The qualifying offer is another factor, one the Phillies didn’t have to think about this time. It’s hard to put an exact price on a draft pick, and it’s also hard to put a market price on bonus-pool money, but from the Phillies’ perspective, Santana didn’t cost them $60 million in resources. It would’ve been something more like $65 million or so. The gap, then, is only greater. Just because peripheral compensation is easy to ignore doesn’t mean it doesn’t weigh on the people making decisions.
It’s worth additionally thinking about where the Phillies are, and where they were. Last season, the Phillies were competitive, and maybe more competitive than they expected to be. Ultimately, though, the team fell well short. Now the idea is to stick firmly in contention in 2019 and beyond, as the Phillies emerge from their organizational rebuild. When you’re signing premium free agents to premium money, you want to have those players helping to push you toward the playoffs. McCutchen fits the Phillies’ expected window.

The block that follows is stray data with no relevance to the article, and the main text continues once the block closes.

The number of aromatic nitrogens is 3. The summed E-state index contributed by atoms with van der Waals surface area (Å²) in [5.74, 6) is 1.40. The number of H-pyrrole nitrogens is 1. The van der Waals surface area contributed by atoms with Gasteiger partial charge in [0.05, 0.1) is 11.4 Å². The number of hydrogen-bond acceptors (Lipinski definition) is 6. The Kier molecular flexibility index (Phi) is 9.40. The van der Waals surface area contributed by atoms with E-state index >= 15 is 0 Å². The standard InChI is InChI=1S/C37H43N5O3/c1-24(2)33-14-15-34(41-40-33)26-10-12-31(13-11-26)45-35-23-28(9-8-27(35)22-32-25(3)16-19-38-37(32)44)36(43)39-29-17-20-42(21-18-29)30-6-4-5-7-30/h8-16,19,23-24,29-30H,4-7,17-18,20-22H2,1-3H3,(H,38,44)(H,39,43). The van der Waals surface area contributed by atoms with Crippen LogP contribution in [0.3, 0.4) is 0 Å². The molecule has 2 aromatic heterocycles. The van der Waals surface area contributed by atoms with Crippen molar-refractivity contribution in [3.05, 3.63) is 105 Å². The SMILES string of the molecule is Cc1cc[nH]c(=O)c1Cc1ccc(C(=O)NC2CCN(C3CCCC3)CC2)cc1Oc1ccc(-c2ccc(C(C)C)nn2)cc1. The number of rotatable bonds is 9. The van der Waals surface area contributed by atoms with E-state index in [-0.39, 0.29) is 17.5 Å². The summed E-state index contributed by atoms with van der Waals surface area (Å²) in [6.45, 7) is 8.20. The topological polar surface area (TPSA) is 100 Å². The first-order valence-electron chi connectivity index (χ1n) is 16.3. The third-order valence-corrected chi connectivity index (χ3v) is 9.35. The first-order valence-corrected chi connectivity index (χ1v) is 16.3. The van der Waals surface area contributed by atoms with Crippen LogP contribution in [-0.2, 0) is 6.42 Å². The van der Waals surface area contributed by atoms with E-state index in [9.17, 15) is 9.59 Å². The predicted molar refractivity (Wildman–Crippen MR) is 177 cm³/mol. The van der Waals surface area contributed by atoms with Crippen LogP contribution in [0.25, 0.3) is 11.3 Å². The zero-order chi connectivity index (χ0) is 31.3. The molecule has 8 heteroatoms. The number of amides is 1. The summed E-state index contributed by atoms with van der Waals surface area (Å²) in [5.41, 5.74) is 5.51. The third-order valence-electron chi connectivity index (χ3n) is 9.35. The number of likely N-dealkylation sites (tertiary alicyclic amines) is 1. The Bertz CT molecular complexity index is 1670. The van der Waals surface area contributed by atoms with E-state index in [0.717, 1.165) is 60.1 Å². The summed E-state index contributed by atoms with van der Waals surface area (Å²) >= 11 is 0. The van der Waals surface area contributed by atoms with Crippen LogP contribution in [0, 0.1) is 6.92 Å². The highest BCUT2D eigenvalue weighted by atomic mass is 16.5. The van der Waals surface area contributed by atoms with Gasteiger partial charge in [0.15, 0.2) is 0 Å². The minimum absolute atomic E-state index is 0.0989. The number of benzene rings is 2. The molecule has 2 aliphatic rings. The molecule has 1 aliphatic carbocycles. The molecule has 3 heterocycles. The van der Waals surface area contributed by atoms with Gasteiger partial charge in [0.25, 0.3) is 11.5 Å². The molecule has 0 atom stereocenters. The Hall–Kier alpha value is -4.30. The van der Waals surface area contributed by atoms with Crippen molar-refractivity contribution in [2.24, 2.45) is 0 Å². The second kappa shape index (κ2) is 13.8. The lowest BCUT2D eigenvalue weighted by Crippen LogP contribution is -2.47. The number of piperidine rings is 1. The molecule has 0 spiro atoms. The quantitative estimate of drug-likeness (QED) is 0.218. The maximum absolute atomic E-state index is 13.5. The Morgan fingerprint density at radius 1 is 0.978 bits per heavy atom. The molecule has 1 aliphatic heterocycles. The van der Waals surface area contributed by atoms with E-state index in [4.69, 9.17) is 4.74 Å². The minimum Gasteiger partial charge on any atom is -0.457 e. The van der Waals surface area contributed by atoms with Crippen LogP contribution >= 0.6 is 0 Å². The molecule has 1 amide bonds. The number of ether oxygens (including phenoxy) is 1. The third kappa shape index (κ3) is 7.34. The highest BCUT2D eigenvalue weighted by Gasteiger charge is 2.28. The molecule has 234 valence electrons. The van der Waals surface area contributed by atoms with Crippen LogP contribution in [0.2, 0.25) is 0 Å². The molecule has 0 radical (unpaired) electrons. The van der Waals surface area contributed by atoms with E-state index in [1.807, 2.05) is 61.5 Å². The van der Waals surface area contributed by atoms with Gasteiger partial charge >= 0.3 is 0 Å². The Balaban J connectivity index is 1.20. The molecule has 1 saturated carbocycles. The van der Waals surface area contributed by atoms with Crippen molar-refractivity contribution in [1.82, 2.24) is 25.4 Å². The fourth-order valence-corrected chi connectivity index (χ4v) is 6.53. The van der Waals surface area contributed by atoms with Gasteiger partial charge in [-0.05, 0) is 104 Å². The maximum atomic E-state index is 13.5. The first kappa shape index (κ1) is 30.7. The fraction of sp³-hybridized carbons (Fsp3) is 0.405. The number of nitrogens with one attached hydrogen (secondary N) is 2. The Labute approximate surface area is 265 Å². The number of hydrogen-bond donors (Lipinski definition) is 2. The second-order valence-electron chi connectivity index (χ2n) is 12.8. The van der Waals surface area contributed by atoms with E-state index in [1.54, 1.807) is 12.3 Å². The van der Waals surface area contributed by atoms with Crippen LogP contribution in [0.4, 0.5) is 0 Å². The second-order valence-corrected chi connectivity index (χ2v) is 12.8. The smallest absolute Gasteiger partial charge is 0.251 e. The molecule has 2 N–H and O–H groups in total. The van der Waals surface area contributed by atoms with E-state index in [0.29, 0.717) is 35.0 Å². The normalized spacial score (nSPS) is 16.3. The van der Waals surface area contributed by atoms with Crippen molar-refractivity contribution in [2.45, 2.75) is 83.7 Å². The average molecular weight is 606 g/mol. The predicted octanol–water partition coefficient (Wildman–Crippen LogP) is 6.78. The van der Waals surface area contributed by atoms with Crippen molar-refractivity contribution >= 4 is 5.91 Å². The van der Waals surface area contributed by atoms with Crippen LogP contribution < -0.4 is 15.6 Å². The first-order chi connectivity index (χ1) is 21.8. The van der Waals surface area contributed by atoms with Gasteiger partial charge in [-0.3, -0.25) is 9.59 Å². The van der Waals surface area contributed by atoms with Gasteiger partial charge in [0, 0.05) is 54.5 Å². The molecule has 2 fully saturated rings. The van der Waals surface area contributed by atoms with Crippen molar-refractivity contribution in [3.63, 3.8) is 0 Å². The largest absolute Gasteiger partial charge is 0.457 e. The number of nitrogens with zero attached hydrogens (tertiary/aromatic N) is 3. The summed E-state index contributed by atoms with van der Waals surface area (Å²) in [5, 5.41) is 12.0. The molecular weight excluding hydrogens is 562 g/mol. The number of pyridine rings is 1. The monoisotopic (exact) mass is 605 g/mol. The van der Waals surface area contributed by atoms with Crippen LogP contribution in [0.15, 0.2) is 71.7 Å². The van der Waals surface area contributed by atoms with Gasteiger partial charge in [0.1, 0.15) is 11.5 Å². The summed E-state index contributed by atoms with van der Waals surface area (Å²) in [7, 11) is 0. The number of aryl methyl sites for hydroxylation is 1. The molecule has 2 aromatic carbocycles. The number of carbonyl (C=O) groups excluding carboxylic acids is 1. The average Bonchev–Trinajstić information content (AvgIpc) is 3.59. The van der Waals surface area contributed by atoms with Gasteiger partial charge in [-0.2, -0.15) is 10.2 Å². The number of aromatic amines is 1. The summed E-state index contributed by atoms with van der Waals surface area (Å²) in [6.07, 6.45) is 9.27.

And perhaps most obviously, there are the positions Santana and McCutchen play. Signings like this aren’t made in isolation, and Santana displaced first baseman Rhys Hoskins. The hope was that Hoskins could turn into a respectable defensive corner outfielder, but that didn’t happen, as Hoskins was a glaring vulnerability. The need to move Hoskins back to first more or less pushed Santana out the door. McCutchen isn’t going to do anything like that. It’s fair to point out that McCutchen himself is not an above-average outfield defender, and the Phillies already had outfield options in Odubel Herrera, Nick Williams, Roman Quinn, and Aaron Altherr. But this is how Steamer and our depth charts saw the Phillies’ outfield, combined, before the McCutchen move: